• Teddy: Teddy’s too, resemble their name. Their fur is short and dense, which makes them feel a lot like an old teddy bear. Their fur is kinky and springy, which makes them the perfect cuddle buddies.

9. Very Intelligent

Guinea Pigs as Pets: 17 Things to Know Before Getting One

Guinea pigs have very active minds so they like their routine to be switched up every once in a while. One way you can do this is to hide their lettuce and other veggies in different places.

Something I’ve done is weave a piece of lettuce through different parts of the cage. This way O’Malley had to solve how to get to the lettuce. Not only does this keep them stimulated but it’s very entertaining watching them try to figure it out.

They also are incredibly smart. They can actually be taught simple tricks like cats and dogs. Unlike them though, it is actually better for them to be trained around 9 or 10 months old, as this is when their mind is most open to learning new things.

With their keen sense of smell and hearing, they will learn quickly who you are if you are consistent and good to them. They will learn who their owner is and get excited when they see you.

Everytime I used to come home from work, the second I would walk in and start talking to my roommate or the guineas, O’Malley would start wheeking exciteedly and run up to the edge of their cage.

Speaking of incredible hearing, they don’t always do this just for peoples voices. O’Malley’s favorite food of all time was carrots. So much so, that he could tell a carrot bag crinkle from any other crinkle.

In the beginning, anytime a bag would crinkle he would get excited because he thought it might be carrots. But, as time went on, he picked out the carrot bag crinkle, and every time he heard it he would start popcorning and wheeking like a mad man.

Speaking of popcorning, I should probably explain what that is. Popcorning is a little dance they do when they get excited. It’s hard to explain, so if interested, watch this video.

But it looks a lot like corn being popped (hence the name) or a bucking bull. One thing is for sure, and that is it is one of the most adorable things of all time.

10. Very Social

One very important thing to know is it much preferred that guinea pigs go home in at least pairs. They’re very social and so it’s important to be able to have another guinea pig that they can bond with, and socialize with at all times.

Along with this need to live with another guinea pig, they also love socializing and bonding with their human. They need to be shown affection and tenderness, and they will show this back to you.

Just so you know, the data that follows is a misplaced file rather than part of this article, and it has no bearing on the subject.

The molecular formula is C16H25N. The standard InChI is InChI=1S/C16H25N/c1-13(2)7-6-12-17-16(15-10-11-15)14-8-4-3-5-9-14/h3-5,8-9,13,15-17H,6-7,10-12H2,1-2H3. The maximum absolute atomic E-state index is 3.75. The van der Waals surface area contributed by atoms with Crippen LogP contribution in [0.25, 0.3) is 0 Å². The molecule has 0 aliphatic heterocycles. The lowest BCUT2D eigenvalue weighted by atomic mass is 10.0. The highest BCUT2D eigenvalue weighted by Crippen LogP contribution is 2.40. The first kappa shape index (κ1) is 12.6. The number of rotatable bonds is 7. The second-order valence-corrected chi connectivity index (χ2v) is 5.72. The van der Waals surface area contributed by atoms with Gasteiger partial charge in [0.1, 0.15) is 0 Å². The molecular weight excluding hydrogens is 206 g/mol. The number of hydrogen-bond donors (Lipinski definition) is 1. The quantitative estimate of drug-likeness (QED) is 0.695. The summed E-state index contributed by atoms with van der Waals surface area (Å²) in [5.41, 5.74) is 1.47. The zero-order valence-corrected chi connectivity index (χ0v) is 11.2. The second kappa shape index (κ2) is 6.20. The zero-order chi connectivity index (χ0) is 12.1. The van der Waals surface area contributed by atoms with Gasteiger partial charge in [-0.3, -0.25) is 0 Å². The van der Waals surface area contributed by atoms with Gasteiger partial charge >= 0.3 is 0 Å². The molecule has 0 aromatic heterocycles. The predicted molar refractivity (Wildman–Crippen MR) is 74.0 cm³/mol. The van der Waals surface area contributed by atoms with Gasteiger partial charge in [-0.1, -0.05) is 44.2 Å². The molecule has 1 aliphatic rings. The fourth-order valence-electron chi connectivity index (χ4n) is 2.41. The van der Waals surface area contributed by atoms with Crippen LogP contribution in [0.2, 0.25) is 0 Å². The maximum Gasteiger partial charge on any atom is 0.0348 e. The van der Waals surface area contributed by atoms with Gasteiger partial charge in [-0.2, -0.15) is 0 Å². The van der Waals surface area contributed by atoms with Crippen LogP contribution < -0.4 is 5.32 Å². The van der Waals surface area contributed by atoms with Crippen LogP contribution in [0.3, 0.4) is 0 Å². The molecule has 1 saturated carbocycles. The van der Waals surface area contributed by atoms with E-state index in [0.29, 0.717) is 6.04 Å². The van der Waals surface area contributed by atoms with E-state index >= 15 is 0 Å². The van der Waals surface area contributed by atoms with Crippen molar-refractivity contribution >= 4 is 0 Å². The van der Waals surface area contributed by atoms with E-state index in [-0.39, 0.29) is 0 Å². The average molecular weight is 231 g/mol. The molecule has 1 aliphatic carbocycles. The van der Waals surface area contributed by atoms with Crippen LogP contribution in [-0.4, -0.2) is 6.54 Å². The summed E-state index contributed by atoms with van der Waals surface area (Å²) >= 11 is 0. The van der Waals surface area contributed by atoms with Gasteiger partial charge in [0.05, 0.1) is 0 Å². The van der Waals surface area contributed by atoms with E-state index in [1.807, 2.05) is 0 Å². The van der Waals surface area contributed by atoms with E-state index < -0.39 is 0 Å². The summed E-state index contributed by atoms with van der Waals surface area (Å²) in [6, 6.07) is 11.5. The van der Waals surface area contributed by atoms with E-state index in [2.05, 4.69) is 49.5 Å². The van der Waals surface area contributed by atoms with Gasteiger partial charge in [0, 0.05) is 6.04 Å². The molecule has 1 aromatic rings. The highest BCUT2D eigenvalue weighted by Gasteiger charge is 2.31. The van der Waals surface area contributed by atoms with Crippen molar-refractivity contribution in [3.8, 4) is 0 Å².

While they will need attention and affection from humans, they also need to have breaks from you too, because it can often stress them out, especially if they aren’t yet used to you.

They will have their ways of telling you when they are done.

11. Easily Tamed

Guinea pigs are very easily tamed compared to other animals. At first, they are skittish and nervous, but with love and patience, they will open up to you and love you deeply.

It is important that when taming them, give them some space right after they come home. This will allow them to become comfortable in their new home before having to deal with another stress. Along with this, make sure that their environment is quiet and calm.

After this first period of space (usually a day or two) talk to your guinea pigs often and frequently. Talk to them lightheartedly and often, as you would talk to a dog or a baby.

Along with this put your hand in the cage so that the guinea pig will start getting used to your presence and more importantly your smell. Getting your guinea pig accustomed to your voice and smell is a big part of taming the guinea pig.

Eventually you’ll be able to pick up your guinea pig. And with that, when you start spending time with the guinea pig, be sure that it is fun and food filled. This will help them feel right at home.

12. Can Be Loud

Squeeking is the very adorable noise that they use to communicate with humans. It is surprisingly loud for such tiny bodies.

And while it definitely won’t get you any noise complaints from neighbors it might interupt a family even or two. If this unpredictable noise is something that you don’t think you could handle, a guinea pig might not be right for you.

13. Exercise

It is very important that guineas get the right about of exercise. And with this, they are quite active. This is where a larger cage comes in handy.

The more room they have to exercise in their cage then the less amount of time you have to supervise them outside of the cage.

They need about an hour per day, and more is always good. It is beneficial to them on other levels though, that no matter how big their cage is, they are able to get out of the cage, interact with you, and explore new and exciting areas.

When exercising them outside, my roommate and I would either sit on the ground, legs out and feet touching so that they could run around in there, or we would block off a section of the room. It is important to supervise them though during playtime.